Devil’s Playground

Rock hoodoos that are grey in color.
  • Distance: 7.5 miles / 12.1 km round trip
  • Elevation Gain: 474 feet (145m)
  • Estimated Time: 3-5 hours
  • Type of Trail: Loop
  • Trailhead Location: I-40 Exit 303 to Washboard Rd past Black Curve
  • Map: All Trails

The Devils Playground is located within a remote area of the National Park and some off-road driving is required to reach the trailhead. To get to this area, the road runs over two washes meaning this hike isn’t accessible during floods or the monsoon season. After passing by the markers and reaching the gate, there isn’t generally a specific trail to follow and things can get a little complicated. However, this area is home to many unique geological formations due to the landscape being highly eroded in the past. Permits are required to hike the Devil’s Playground Trail as part of the hike is on private property. The permits are available on a first-come-first-serve basis and can be obtained from the Painted Desert Visitor Center.

First Forest Point

An overlook with lots of preferred wood on grey and orange hills.
  • Distance: 2.2 miles / 3.55 km one way (4.4 miles / 7.1 km round trip)
  • Elevation Gain: 288 feet (88m)
  • Estimated Time: 2-4 hours
  • Type of Trail: Out and back
  • Trailhead Location: Jasper Forest Overlook car park
  • Map: All Trails

This area was originally called ‘First Forest’ in the 1890s as it was the first stop for early tourists. Today, it is one of the more off-the-beaten-track routes so offers a very authentic hiking experience. As you wander along the trail the geological formations and petrified wood that you see are around 200 million years old. If you’re lucky you might even be able to see petroglyphs – rock carvings that have been made hundreds of years ago. They are a fascinating sight to see and are an important part of the area’s history. For this reason, if you are interested in the National Parks’ history and culture, then this is the trail for you.

Onyx Bridge Hike

A long length of petrified log that has fallen is broken into peices.
  • Distance: 4.5 miles / 7.4 km round trip
  • Elevation Gain: 443 feet (135m)
  • Estimated Time: 2-4 hours
  • Type of Trail: Loop
  • Trailhead Location: Painted Desert Inn
  • Map: All Trails

After you take the path down from the Painted Desert Inn, keep heading down until you reach the desert floor. From there head north until you reach Lithodendron Wash, and then continue along until you reach Onyx Bridge. Onyx Bridge is probably one of the most impressive sites in the National Park, as it is a Triassic conifer tree that is used as a bridge on this route. The tree itself dates back around 200 million years old and is a dramatic example of petrified wood within the Park. Although this trail is generally dry, the washes can flood during the monsoon season which could leave you stranded. Make sure to check the weather forecast before you attempt this hike.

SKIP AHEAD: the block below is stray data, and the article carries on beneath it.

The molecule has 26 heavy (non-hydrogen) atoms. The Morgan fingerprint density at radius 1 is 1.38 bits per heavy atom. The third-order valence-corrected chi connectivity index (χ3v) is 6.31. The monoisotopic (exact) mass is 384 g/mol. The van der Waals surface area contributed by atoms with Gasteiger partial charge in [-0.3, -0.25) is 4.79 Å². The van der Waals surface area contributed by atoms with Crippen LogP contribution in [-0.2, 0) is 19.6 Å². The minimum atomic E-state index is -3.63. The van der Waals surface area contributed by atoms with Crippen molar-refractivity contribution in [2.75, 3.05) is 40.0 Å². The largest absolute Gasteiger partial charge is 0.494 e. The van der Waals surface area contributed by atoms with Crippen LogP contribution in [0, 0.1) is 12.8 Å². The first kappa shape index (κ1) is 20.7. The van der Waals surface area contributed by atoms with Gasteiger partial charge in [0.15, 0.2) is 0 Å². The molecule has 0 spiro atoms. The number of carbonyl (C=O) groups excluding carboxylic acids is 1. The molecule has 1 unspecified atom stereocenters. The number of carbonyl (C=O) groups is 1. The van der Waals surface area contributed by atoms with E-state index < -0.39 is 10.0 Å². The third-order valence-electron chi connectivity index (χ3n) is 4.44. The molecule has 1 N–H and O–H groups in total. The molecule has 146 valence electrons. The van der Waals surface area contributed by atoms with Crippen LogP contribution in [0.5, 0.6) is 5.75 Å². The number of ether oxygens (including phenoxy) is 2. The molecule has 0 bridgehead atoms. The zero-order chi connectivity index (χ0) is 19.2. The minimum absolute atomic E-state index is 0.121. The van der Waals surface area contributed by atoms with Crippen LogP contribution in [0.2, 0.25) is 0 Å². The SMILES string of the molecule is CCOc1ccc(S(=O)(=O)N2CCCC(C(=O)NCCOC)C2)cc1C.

Easy Petrified Forest Hikes

Billings Gap

Orange badlands during the golden hour.
  • Distance: 2.1 miles / 3.5 km round trip
  • Elevation Gain: 82 feet (25m)
  • Estimated Time: 1-2 hours
  • Type of Trail: Loop
  • Trailhead Location: By the 4th pullout of Blue Mesa Loop
  • Map: All Trails

The Billings Gap Hike follows the edge of the Blue Mesa and offers incredible views of the badlands to the east and the surrounding grass valleys. The trailhead is quite difficult to spot, as first, you need to park at the 4th pullout of Blue Mesa Loop and then head about 25ft to the right of the sign. From there you will see the small trail winding its way towards the Billings Gap viewpoint. The colors of the badlands vary between blues, purples, greys, and whites throughout the day as the direction of the sunlight changes. The beautiful colors and surrounding scenery make this a great hike and one that you’ll need your camera for.

Blue Mesa

A blue/grey mesas and badlands
  • Distance: 0.9 mile / 1.6 km round trip
  • Elevation Gain: 111 feet (34m)
  • Estimated Time: 30 minutes
  • Type of Trail: Loop
  • Trailhead Location: Blue Mesa sun shelter
  • Map: All Trails

The Blue Mesa Trail is one of the easiest hikes in the National Park as it’s a paved and gravel route. It gives you the unique experience of walking among the Badland Hills as well as the chance to spot some of the National Park’s famous petrified wood. This hike allows you to go through both the north and south areas of the National Park – The Painted Desert and The Petrified Wood. That means you get the best of both worlds when it comes to this trail, making it a must during your trip. As this hike is a short one, it can be tempting to head off-trail to explore more of the area. However, it’s important that you stay on the path whilst hiking this route, otherwise, you could damage the fragile ecosystem.

Crystal Forest

A barren landscape with pieces of petfiried wood scattered about.
  • Distance: 0.8 mile / 1.4 km round trip
  • Elevation Gain: 36 feet (11m)
  • Estimated Time: 30 minutes
  • Type of Trail: Loop
  • Trailhead Location: Crystal Forest parking area
  • Map: All Trails